## Plotting functions such as y = f(x)

Suppose we want Mathematica to plot the function y = x**2 over the range of x values 0 < x < 10. Enter

```   Plot[x^2, {x, 0, 10}]
```
and you'll get such a plot. (Note that Mathematica uses the ^ character to indicate raising a number to a power.)

The Plot command can be used to plot virtually any one-dimensional function:
```   Plot[Sin[ x + 1/x ], {x, 0.5, 5}]
```
Let's take this command apart to see how its components work together.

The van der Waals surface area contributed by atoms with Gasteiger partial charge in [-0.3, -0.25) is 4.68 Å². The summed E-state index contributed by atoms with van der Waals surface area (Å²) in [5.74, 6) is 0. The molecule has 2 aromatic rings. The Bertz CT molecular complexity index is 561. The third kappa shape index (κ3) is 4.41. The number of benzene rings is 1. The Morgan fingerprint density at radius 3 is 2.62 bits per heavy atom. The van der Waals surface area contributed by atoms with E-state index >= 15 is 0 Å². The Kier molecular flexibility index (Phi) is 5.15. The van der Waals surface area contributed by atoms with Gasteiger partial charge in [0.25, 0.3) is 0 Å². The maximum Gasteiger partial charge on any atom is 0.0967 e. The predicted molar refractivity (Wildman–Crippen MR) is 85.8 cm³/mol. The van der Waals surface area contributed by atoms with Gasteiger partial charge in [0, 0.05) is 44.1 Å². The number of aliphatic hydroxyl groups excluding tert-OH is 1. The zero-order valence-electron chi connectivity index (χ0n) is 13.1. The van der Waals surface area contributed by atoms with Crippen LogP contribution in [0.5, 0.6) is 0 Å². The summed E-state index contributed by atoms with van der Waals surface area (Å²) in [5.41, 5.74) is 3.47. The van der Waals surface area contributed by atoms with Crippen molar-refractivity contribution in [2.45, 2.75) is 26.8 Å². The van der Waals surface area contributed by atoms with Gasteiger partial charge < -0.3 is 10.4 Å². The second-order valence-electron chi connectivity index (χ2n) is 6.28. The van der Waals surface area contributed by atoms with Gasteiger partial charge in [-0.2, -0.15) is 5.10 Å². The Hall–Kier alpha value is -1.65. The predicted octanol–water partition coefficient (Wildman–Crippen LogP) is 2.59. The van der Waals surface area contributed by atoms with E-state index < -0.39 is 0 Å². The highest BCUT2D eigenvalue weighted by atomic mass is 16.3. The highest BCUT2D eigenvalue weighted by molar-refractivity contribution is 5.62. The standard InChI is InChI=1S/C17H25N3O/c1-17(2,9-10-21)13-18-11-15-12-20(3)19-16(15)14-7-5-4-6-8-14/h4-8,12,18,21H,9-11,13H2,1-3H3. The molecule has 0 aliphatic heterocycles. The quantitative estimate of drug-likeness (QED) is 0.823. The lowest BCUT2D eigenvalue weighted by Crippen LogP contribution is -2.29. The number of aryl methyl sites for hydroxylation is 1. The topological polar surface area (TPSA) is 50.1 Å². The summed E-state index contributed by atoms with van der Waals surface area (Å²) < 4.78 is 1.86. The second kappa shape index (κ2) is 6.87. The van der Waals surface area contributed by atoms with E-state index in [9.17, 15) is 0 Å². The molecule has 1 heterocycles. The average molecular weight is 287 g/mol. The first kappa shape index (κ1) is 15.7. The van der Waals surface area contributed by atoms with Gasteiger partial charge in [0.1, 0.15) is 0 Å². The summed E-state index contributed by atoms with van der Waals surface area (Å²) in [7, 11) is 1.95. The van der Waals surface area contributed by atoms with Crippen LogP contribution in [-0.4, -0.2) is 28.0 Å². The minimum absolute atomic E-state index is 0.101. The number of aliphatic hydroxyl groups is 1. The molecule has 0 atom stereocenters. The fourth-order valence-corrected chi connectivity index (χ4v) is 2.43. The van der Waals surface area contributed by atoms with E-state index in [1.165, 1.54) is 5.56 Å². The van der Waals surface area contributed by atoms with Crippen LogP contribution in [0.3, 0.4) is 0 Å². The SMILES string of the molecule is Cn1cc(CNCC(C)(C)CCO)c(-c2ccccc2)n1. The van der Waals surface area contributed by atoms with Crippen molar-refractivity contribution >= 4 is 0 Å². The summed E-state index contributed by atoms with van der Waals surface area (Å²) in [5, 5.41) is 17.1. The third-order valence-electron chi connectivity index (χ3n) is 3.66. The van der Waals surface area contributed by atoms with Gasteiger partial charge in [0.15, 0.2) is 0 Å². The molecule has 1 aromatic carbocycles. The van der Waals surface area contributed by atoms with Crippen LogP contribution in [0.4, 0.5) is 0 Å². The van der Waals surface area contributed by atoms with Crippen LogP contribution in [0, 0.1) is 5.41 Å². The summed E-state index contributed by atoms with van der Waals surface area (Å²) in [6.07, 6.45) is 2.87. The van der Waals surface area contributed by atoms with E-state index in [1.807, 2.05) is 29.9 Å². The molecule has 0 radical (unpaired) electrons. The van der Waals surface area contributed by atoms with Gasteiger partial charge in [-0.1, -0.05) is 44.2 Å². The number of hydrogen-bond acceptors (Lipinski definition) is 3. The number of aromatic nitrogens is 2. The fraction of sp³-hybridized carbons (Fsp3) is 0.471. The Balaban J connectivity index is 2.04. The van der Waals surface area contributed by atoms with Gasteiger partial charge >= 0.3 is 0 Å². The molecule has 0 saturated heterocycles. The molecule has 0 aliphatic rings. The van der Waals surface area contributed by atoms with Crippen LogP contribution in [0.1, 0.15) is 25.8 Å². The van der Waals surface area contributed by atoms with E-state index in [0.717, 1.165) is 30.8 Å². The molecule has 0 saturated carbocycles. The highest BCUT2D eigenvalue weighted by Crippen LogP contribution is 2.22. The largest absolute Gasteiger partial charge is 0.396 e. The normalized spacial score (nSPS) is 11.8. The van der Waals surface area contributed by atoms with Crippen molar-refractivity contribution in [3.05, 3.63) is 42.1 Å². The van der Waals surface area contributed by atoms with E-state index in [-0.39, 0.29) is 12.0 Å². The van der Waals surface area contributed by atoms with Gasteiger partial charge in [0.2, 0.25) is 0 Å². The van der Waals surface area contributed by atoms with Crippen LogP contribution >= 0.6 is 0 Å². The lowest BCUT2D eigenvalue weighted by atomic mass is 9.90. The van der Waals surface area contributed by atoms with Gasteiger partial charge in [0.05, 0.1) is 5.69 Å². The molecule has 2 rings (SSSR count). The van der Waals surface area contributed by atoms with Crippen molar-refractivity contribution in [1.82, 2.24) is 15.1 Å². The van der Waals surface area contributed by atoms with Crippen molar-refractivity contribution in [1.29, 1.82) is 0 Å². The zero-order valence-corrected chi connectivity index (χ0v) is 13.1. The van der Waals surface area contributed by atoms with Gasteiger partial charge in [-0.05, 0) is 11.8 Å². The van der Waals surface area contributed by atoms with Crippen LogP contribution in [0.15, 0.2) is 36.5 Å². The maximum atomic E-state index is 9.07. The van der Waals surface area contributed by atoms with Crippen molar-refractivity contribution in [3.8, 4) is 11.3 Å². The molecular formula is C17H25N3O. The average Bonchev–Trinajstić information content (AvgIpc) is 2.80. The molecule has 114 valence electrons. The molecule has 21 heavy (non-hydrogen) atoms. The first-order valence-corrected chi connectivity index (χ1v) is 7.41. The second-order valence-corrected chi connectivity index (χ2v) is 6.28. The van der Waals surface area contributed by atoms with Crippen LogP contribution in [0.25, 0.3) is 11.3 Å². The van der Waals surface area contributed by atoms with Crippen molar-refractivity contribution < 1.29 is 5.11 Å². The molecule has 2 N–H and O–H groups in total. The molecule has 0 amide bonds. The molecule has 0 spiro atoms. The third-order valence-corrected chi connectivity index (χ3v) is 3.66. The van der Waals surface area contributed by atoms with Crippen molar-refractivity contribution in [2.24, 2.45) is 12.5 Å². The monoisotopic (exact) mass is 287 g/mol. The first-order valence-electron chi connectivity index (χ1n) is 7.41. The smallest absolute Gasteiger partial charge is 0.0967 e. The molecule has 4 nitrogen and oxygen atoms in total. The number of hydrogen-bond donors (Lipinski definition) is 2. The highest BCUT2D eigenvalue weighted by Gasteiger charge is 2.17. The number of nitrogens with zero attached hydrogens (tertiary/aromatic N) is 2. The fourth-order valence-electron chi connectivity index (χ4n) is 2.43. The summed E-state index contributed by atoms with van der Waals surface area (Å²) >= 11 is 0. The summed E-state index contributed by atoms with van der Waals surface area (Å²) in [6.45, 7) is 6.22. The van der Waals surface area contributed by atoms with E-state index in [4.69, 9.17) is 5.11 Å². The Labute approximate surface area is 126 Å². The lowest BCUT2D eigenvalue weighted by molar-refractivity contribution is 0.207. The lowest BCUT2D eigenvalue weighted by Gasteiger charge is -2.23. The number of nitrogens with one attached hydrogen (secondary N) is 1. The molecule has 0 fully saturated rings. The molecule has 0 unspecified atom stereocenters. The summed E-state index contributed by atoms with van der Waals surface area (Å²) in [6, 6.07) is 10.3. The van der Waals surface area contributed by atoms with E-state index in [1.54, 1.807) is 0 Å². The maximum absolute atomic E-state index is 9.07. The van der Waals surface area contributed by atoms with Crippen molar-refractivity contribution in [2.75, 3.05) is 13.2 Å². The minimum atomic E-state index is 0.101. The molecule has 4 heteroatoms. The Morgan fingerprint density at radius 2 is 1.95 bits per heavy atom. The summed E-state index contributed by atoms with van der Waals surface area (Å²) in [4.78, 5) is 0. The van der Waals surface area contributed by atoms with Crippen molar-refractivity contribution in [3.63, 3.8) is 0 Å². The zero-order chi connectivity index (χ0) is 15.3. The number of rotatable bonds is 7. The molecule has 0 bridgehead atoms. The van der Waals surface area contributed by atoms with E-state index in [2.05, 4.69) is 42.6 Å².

The command takes two arguments, which are (in order) the function we want to plot and the range of x values we want to use:

```   Plot[ <function>, <range> ]
```
The range is expressed as a list with three elements: the first element is the variable that will be plotted on the horizontal axis; the second element is the lower limit on this variable; and the third element is the upper limit on this variable.

The fact that the independent variable is specified as part of the plotting range means that we can call the independent variable anything we like:

```   Plot[Sin[time], {time, 0, 4 Pi}]
```
(Note that Mathematica has memorized the value of pi. You just have to remember that the letter P is capitalized.)

Other parts of the Mathematica tutorial: